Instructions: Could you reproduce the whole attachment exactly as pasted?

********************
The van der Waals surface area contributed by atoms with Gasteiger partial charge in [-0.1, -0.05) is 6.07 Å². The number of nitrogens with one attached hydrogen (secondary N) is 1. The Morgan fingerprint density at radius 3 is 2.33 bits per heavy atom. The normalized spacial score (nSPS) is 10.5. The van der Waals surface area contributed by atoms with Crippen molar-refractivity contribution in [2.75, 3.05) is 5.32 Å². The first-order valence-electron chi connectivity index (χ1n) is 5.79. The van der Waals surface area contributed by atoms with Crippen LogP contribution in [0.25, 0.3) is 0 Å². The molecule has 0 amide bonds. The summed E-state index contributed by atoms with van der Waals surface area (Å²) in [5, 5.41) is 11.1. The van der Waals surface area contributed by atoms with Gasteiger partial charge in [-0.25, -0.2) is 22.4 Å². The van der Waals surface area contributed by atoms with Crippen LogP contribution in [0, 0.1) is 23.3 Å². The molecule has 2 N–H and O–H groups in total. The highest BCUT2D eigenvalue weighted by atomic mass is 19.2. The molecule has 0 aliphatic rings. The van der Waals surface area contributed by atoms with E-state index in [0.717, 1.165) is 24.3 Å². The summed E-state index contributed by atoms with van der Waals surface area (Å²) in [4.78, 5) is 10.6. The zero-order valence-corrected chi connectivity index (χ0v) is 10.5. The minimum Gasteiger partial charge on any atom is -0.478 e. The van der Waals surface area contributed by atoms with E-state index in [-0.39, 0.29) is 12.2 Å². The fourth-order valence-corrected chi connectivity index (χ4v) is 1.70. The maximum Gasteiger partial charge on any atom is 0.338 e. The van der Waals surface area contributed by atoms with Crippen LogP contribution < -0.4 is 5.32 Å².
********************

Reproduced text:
The van der Waals surface area contributed by atoms with Gasteiger partial charge in [-0.1, -0.05) is 6.07 Å². The number of nitrogens with one attached hydrogen (secondary N) is 1. The Morgan fingerprint density at radius 3 is 2.33 bits per heavy atom. The normalized spacial score (nSPS) is 10.5. The van der Waals surface area contributed by atoms with Crippen molar-refractivity contribution in [2.75, 3.05) is 5.32 Å². The first-order valence-electron chi connectivity index (χ1n) is 5.79. The van der Waals surface area contributed by atoms with Crippen LogP contribution in [0.25, 0.3) is 0 Å². The molecule has 0 amide bonds. The summed E-state index contributed by atoms with van der Waals surface area (Å²) in [5, 5.41) is 11.1. The van der Waals surface area contributed by atoms with Gasteiger partial charge in [-0.25, -0.2) is 22.4 Å². The van der Waals surface area contributed by atoms with Crippen LogP contribution in [0, 0.1) is 23.3 Å². The molecule has 2 N–H and O–H groups in total. The highest BCUT2D eigenvalue weighted by atomic mass is 19.2. The molecule has 0 aliphatic rings. The van der Waals surface area contributed by atoms with E-state index in [0.717, 1.165) is 24.3 Å². The summed E-state index contributed by atoms with van der Waals surface area (Å²) in [4.78, 5) is 10.6. The zero-order valence-corrected chi connectivity index (χ0v) is 10.5. The minimum Gasteiger partial charge on any atom is -0.478 e. The van der Waals surface area contributed by atoms with E-state index in [-0.39, 0.29) is 12.2 Å². The fourth-order valence-corrected chi connectivity index (χ4v) is 1.70. The maximum Gasteiger partial charge on any atom is 0.338 e. The van der Waals surface area contributed by atoms with Crippen LogP contribution < -0.4 is 5.32 Å².